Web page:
2912cc bored 30 thou over giving a displacement of 2963cc (180.8ci).
Compression ratio is 12:1 using Venolia domed Pistons and Total Seal Gapless rings.
Cranking pressure is 240psi give or take 2-3psi across all cylinders.
Leakdown is under 1%.
Horsepower is approximately 200hp, with a 5500RPM redline, although if pushed hard we'll sneak it on up to 6000.
No fancy aluminum head, billet crank or Carillo rods - hence the RPM limits. Maxed out my Visa Card years ago!
Lightweight steel flywheel - 14 lbs. using a 9 1/2" competition clutch.
Cam specs: 300o duration, with a cam lift of 0.315". Using the stock lifters and stock rockers with a 1.43 ratio with a valve lift is 0.40505". Valves are 214N stainless steel with stellite tips with competition springs.
Added an adjustable cam timing gear (from Denis Welch of course).
We run the engine timing a tad over 40o BTDC, and use 110 octane race fuel.
An aluminum ribbed baffled sump keeps most of the oil in the engine.
We run Valvoline 40 weight racing oil that seems to be working pretty good.
We tried the vane type oil pump, but noticed that it put quite a load on the cam gear and caused premature wear. We went back to the stock gear pump and record an oil pressure of 35-40# running hard in 100o Texas heat.
We use a 16 row oil cooler up front to control the oil temperature reasonably well. The hottest oil temperature we've seen is about 220o (again running hard in 100o Texas heat).
The radiator is aluminum with an 1600cfm electric fan (used during pace laps and cool down laps). No fan on the water pump. We manually switch the fan on or off as required. Water temp holds at 190o and occasionally may move up to 200o in real hot weather. We use a stock 190o thermostat.
Solid aluminum engine mounts are used per the works cars thus making the engine a part of the frame.
Carbs are triple Webers DCOE40s running through special manifolds. The only reason for using DCOE40s as opposed to '45s' is that we got a great deal on the '40s'. We admit it - we're cheap!
Custom headers with a side exhaust manage to cause hearing loss within 50'. The powder coated feed 2 short side exit 2" exhausts - it's loud! Even with ear plugs I now have to wear bloody expensive hearing aids!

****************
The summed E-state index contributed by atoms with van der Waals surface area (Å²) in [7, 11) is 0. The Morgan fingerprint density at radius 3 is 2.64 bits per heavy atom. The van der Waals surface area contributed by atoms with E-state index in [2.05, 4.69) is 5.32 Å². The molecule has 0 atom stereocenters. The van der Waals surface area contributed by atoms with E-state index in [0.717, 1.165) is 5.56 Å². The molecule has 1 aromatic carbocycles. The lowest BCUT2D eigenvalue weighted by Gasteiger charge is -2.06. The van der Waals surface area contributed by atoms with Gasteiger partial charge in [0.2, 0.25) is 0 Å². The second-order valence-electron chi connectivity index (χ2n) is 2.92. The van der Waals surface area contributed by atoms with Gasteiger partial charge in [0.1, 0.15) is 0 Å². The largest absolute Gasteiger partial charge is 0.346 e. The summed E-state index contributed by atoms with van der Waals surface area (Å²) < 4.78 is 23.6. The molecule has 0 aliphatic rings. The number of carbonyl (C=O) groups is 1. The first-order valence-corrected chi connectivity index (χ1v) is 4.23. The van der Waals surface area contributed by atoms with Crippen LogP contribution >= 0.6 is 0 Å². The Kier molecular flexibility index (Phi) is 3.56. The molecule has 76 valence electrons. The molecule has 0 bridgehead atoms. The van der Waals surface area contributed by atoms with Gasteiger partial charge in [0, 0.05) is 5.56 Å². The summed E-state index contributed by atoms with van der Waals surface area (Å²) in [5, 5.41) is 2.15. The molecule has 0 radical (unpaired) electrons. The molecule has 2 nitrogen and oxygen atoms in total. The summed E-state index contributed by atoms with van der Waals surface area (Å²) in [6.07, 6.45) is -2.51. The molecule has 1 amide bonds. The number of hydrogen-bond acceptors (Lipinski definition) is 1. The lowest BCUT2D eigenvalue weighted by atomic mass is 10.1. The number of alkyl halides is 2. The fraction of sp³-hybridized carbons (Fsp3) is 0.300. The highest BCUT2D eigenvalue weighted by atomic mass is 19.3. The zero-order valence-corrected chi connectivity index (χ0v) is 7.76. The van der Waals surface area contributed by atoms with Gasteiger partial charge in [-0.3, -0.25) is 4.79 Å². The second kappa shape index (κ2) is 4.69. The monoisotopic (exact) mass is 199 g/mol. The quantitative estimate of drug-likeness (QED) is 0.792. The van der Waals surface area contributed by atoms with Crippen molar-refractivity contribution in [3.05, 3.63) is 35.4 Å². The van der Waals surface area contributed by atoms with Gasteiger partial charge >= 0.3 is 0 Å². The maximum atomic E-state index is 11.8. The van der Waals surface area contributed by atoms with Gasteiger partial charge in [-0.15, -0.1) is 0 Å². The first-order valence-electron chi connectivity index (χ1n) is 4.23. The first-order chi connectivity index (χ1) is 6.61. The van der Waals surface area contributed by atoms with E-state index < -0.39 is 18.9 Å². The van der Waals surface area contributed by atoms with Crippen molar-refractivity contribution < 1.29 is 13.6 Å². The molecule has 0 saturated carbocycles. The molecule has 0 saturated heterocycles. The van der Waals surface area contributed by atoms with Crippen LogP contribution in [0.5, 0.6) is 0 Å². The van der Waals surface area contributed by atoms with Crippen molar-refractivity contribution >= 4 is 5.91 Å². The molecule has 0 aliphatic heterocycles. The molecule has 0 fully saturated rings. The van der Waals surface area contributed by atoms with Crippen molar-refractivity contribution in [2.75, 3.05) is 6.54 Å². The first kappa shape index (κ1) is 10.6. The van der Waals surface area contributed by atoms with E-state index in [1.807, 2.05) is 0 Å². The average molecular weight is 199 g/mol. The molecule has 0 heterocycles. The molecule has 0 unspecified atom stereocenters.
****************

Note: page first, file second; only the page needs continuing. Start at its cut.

A Tilton high torque starter motor means we always start on pre-grid - even with a hot engine. Sounds like a Cessna starting up tho'.
Added a 2nd oil breather line from the valve cover back to a push rod cover to minimize any pressure build up in the engine.
Replaced the crankshaft damper with a competition after market unit.
We found that using a Mallory dual-point distributor gave us the best ignition results and still look and be vintage legal.
Replaced the horizontal brace in front of the engine with a removable piece of steel bar to facilitate removing the cam, and timing chain without having to pull the engine.
We also use a Denis Welch rear main oil seal that helps to keep most of the oil in the engine. Works pretty good.
We use an old racing trick to identify the spark plug wires. We use small cable ties (1 for cylinder #1, 2 for #2, etc). That way we can pull the wires at will and never worry about getting them mixed up when reconnecting them. We also painted a small black vertical line on the distributor cap corresponding to cylinder #1.
Competition NOS lever shocks are used fore and aft, and are coupled with 600# coil springs up front.
Competition leaf springs are used in the rear.
A 7/8" anti-sway bar up front and a 5/8" anti-sway bar in the rear along with the stock rear panhard bar keeps everything pretty level under hard cornering.
Grade 8 bolts have replaced the stock front antisway bar bolts. the stock units just couldn't take the stress.
The rear Panhard rod uses nylon bushings, and the mounts (especially on the port side rear axle have been significantly beefed up).
Off-set delrin bushings coupled with some shock adjustments are used in the front shocks to give a 1 1/2o negative camber on the front wheels.
Anti-tramp bars are mounted under the rear leaf springs to control axle wind-up.
The car has been lowered 2" up front and 1" in the rear to improve high speed stability.
Wheels are 15" x 5.5" 72 spoke wire wheels. Currently we're running 205/60 -15 Hoosier Speedsters. They stick real good and are somewhat affordable (approx $160 each) - generally lasting 3-4 events. Tried the Dunlop bias ply race tires - a real blast to drive on but the tires were finished at the end of a weekend.
A 5/16" spacer is used on the rear wheels between the hub and the brake drum to give the necessary clearance between the tires and fender wells. Even with the car being lower than stock, the clearance is sufficient between the tire and the fender edges, primarily because of the low body roll.
Brakes are BJ8 calipers up front with stock Alfin drums in the rear using Hawk HT-10 linings.
Dual girling master cylinders are used for the brakes - a 3/4" for the front and a 5/8" for the rear. The front master cylinder feeds a Lockheed brake servo and the rear goes through a proportioning valve to adjust fore and aft brake forces.
A custom pedal box was built to connect the master cylinders to the brake and clutch pedal.
A stock unit with straight-cut gears using the Sebring Ratios:
1st gear 2.413 2nd gear 1.722 3rd gear 1.255 4th gear 1 overdrive on 3rd & 4th 28%